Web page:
Third: At some point in the future you will eventually realize you have enough to retire with what you have.

Also don't worry about getting married or having kids. My wife works and is thus a financial asset. At your salary you should be able to pay for the entire upbringing of a child, including college, with one to two years salary, ie you work for one maybe two extra years. (invest into a 529 college plan early to keep college costs a little lower).
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Old 04-25-2016, 09:39 PM   #13
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Are you an only child If so, tell your Mom, you need some $$$ from your Dad's money. Retire now, and enjoy life. Don't listen to others, if you feel like you want out .. there's more to life than work.

Your Dad had 2 years of retirement and had $3 million he never enjoyed. Maybe he left it for you and your Mom to enjoy. If you croaked suddenly, then the US government might get your Mom's $3 Million when she pass on. It's a waste of your Dad's hard work. The IRS will only be too happy to get all that money.

If I was in your position, I would quit very soon. Sadly, my Dad left us only with tons and tons of debt, so I had to work to get my brothers to college and also accumulated wealth on my own.
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Old 04-25-2016, 09:43 PM   #14
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I was in a similar situation to yourself, and am 36, though just recently switched companies. The politics in senior leadership can be rough on quality of life. My suggestion would be rather than asking for a particular dollar value is look more at how much you think you'll need each year when you do retire throwing in the fun extra activities/costs you may want. Also nail down an investment strategy that provides the income you need. Dividends, bonds, etc I'm not a fan of dipping into principal if I don't have to, but many are fine with that by taking X percent each year off the top, it works too. Once you have a strategy that will provide the yearly payments you need, and you calculate the amount of $$ needed for that strategy to pay, then just build to that. Just my two cents, others may have different thoughts.
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Old 04-25-2016, 09:51 PM   #15
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Matthew,

Thank you for the reply. Wife and kid is more of a personal choice not a financial one, but who knows what will happen.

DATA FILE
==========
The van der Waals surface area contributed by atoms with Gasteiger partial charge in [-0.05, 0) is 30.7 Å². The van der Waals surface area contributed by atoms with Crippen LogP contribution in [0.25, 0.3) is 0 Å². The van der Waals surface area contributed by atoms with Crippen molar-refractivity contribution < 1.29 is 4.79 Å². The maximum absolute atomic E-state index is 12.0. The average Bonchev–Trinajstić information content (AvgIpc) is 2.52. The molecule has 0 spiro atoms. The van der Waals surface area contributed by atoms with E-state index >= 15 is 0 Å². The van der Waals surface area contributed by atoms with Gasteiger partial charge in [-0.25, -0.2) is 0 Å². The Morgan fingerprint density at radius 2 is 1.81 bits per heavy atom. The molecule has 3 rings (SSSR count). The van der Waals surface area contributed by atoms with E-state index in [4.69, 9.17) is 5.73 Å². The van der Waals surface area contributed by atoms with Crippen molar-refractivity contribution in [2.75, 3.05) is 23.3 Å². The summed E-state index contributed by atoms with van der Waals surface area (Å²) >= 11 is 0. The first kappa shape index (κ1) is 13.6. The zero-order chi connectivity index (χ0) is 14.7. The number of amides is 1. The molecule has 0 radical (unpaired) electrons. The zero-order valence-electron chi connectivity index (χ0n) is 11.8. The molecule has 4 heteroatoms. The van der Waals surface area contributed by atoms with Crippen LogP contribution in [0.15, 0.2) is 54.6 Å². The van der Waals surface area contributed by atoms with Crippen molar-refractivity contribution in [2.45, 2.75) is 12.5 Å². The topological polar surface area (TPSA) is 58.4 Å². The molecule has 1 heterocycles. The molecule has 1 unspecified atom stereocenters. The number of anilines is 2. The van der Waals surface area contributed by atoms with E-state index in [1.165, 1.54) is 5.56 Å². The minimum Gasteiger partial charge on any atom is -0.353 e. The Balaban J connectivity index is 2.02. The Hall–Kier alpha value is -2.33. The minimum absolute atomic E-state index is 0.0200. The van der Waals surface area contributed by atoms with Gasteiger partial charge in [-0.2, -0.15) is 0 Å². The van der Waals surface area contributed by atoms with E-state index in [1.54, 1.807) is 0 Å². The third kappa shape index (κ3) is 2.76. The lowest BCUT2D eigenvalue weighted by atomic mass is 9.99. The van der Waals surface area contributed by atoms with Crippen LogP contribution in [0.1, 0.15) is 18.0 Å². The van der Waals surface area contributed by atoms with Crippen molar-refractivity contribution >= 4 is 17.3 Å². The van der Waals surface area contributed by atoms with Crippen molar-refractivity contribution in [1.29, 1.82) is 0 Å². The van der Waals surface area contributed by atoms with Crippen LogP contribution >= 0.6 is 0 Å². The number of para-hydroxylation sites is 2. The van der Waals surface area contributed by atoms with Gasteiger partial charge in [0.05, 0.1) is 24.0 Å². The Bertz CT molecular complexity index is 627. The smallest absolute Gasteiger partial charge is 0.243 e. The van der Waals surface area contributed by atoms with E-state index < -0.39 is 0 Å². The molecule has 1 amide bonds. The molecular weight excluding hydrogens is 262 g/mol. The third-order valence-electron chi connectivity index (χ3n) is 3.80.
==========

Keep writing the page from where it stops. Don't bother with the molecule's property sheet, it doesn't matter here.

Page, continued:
As far as the finance stuff, I'm a finance MBA and have a good handle on that - I was more asking for the philosophical side of this. I think having a number in mind early will help avoid the "one more year" syndrome. My Dad got stuck in the one more year syndrome for about 5 years before passing away 2 years after he retired.

To me, everything in life is a risk reward trade off and carries opportunity cost. The longer you wait to do things, the greater your chance of being physically unable to do them. Maybe overly morbid, but it's how I frame the decision.



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Originally Posted by Matthew J View Post
I think this is not nearly as complicated as it seems.

First off, your life will change. Accept that you don't know exactly what it will be like 10 years from now.

Second: Start to put money into any tax advantaged accounts you can. Roth IRA, 401k, health savings account (HSA, but only if you will use it). Then fill up your taxable accounts. Make sure you have a good asset allocation also, 80/20 is what I use, but your tolerances may/will be different.

Third: At some point in the future you will eventually realize you have enough to retire with what you have.

Also don't worry about getting married or having kids. My wife works and is thus a financial asset. At your salary you should be able to pay for the entire upbringing of a child, including college, with one to two years salary, ie you work for one maybe two extra years. (invest into a 529 college plan early to keep college costs a little lower).
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Old 04-25-2016, 09:58 PM   #16
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Not an only child, there's 5 of us. I'm smarter than to let the IRS touch that money. The Federal Estate exclusion is over 5 million and Mom is a Florida resident. She started gifting sizable amounts since he passed so we never come near that limited.

Good for you for putting your family through college. That's awesome.

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Are you an only child If so, tell your Mom, you need some $$$ from your Dad's money. Retire now, and enjoy life. Don't listen to others, if you feel like you want out .. there's more to life than work.

Your Dad had 2 years of retirement and had $3 million he never enjoyed. Maybe he left it for you and your Mom to enjoy. If you croaked suddenly, then the US government might get your Mom's $3 Million when she pass on. It's a waste of your Dad's hard work. The IRS will only be too happy to get all that money.

If I was in your position, I would quit very soon. Sadly, my Dad left us only with tons and tons of debt, so I had to work to get my brothers to college and also accumulated wealth on my own.
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Old 04-26-2016, 04:52 AM   #17
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As far as the finance stuff, I'm a finance MBA and have a good handle on that - I was more asking for the philosophical side of this. I think having a number in mind early will help avoid the "one more year" syndrome. My Dad got stuck in the one more year syndrome for about 5 years before passing away 2 years after he retired.

To me, everything in life is a risk reward trade off and carries opportunity cost. The longer you wait to do things, the greater your chance of being physically unable to do them. Maybe overly morbid, but it's how I frame the decision.